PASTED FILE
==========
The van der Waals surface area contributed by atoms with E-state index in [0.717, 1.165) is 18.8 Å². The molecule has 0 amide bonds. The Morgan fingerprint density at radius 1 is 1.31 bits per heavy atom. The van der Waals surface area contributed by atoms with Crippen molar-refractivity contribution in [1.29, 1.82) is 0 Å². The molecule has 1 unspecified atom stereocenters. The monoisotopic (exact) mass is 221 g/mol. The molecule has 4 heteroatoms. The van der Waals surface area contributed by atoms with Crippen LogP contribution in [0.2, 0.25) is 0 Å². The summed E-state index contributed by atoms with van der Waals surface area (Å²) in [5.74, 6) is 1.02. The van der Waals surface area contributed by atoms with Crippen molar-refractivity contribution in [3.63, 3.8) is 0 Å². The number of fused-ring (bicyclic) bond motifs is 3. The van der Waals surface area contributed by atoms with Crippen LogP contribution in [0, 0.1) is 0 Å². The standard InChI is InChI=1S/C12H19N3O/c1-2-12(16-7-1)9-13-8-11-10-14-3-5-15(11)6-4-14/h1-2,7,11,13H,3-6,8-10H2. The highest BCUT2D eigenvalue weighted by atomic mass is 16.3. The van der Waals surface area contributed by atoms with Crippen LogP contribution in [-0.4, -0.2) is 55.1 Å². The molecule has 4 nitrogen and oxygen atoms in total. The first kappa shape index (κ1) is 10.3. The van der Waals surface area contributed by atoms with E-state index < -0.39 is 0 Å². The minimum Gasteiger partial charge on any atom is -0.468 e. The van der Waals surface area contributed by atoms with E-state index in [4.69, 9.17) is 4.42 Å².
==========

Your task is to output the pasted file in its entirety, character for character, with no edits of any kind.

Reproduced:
The van der Waals surface area contributed by atoms with E-state index in [0.717, 1.165) is 18.8 Å². The molecule has 0 amide bonds. The Morgan fingerprint density at radius 1 is 1.31 bits per heavy atom. The van der Waals surface area contributed by atoms with Crippen molar-refractivity contribution in [1.29, 1.82) is 0 Å². The molecule has 1 unspecified atom stereocenters. The monoisotopic (exact) mass is 221 g/mol. The molecule has 4 heteroatoms. The van der Waals surface area contributed by atoms with Crippen LogP contribution in [0.2, 0.25) is 0 Å². The summed E-state index contributed by atoms with van der Waals surface area (Å²) in [5.74, 6) is 1.02. The van der Waals surface area contributed by atoms with Crippen molar-refractivity contribution in [3.63, 3.8) is 0 Å². The number of fused-ring (bicyclic) bond motifs is 3. The van der Waals surface area contributed by atoms with Crippen LogP contribution in [0, 0.1) is 0 Å². The standard InChI is InChI=1S/C12H19N3O/c1-2-12(16-7-1)9-13-8-11-10-14-3-5-15(11)6-4-14/h1-2,7,11,13H,3-6,8-10H2. The highest BCUT2D eigenvalue weighted by atomic mass is 16.3. The van der Waals surface area contributed by atoms with Crippen LogP contribution in [-0.4, -0.2) is 55.1 Å². The molecule has 4 nitrogen and oxygen atoms in total. The first kappa shape index (κ1) is 10.3. The van der Waals surface area contributed by atoms with E-state index < -0.39 is 0 Å². The minimum Gasteiger partial charge on any atom is -0.468 e. The van der Waals surface area contributed by atoms with E-state index in [4.69, 9.17) is 4.42 Å².